Euro in Greek crisis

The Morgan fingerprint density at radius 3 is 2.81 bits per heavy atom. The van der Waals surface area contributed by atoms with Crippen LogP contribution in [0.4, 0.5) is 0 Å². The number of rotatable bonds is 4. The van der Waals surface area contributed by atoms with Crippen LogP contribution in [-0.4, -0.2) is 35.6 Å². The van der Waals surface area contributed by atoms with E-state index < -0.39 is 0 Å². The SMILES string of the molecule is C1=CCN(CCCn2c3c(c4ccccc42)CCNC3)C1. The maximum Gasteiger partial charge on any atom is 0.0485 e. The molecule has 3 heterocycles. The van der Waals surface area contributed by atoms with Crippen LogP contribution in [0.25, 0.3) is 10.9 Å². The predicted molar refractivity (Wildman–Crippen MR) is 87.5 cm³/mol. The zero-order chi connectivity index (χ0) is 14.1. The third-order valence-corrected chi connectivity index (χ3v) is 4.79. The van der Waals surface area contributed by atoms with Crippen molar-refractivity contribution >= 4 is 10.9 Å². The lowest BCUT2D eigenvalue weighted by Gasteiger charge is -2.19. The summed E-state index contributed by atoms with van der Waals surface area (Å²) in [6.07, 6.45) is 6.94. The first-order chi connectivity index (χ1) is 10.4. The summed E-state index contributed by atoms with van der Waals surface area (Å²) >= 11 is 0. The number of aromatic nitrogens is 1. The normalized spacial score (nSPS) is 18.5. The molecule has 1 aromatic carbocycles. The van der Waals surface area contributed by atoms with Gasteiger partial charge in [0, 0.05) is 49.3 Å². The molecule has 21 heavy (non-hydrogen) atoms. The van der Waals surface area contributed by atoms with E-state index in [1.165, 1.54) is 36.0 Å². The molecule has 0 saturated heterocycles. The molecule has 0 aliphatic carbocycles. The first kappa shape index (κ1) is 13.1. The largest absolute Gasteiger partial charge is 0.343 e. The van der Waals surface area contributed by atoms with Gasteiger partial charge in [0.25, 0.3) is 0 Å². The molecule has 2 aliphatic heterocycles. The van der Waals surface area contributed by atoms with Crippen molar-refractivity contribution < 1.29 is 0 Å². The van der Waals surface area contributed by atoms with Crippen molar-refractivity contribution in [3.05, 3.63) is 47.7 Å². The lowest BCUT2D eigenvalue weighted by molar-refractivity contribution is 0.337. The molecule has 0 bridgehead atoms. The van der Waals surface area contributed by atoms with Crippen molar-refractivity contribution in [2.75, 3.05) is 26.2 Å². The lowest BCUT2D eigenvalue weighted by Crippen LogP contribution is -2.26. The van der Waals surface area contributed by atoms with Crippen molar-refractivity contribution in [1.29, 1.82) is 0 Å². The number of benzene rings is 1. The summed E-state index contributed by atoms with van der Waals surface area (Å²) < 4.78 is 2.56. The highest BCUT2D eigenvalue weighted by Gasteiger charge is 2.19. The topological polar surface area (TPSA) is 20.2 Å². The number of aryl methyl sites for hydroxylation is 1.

As the snow begins to fall here on the Thames you’d be forgiven for believing that the UK is caught up in a whirlwind of unnecessarily spiteful weather out of which we may never emerge. It felt a little something like that in the Euro-Zone last week, as the deficit flies buzzed around the problematic countries that are currently giving the euro plenty of grief. Interestingly enough, the troublemakers have been dubbed the ‘PIGS’ (Portugal, Italy, Greece and Spain) as it is these nations that are expected to continue kicking dirt in the direction of the euro which this week could be to the detriment of the pound due to risk-aversion. Last week sterling wallowed in its own pity as a second wave of post-holiday blues crept in. Investors weren’t buying the pound on Monday; instead they turned extra speculative and began a patient wait for the BoE decision to come out later in the week. Meanwhile the dollar and the euro made some ground against the pound, the former still beaming after the previous Friday’s unexpectedly strong US growth and the latter was lucky to get anywhere at all with the weight of Greece and Portugal’s fiscal problems on its back. A report on Tuesday showed that manufacturing activity came in at a 15-month high, which gave sterling a brief boost. In Australia, news bulletins reported that the Reserve Bank of Australia decided to keep interest rates steady at 3.75%, while it was highly forecasted that the bank will raise borrowing costs by 25 basis points to 4.00%. However, many failed to register this information, instead transfixed by the web-surfing habits of a particularly unfortunate banker who was fired as a result of his antics. Of course, here at Currency Solutions we always have our eyes on the ball, and on Wednesday the pound made a short-lived recovery before once again slipping after a weaker-than-expected reading of the UK services sector. Meanwhile the dollar fell against the euro and The European Commission put their heads together to try and resolve the Greek issue. Thursday provided us with the long-awaited BoE decision, which was to pause stimulus. This didn’t do a great deal for the pound adding to concerns about sterling and the UK's fiscal position. The dollar hit a seven-month high against a host of currencies on Friday, as rising investor risk aversion on fiscal problems in some Euro-Zone countries made the safe-haven currency a far more attractive prospect for traders . The week ahead seems like it will be fairly quiet in terms of data releases. Have a great week.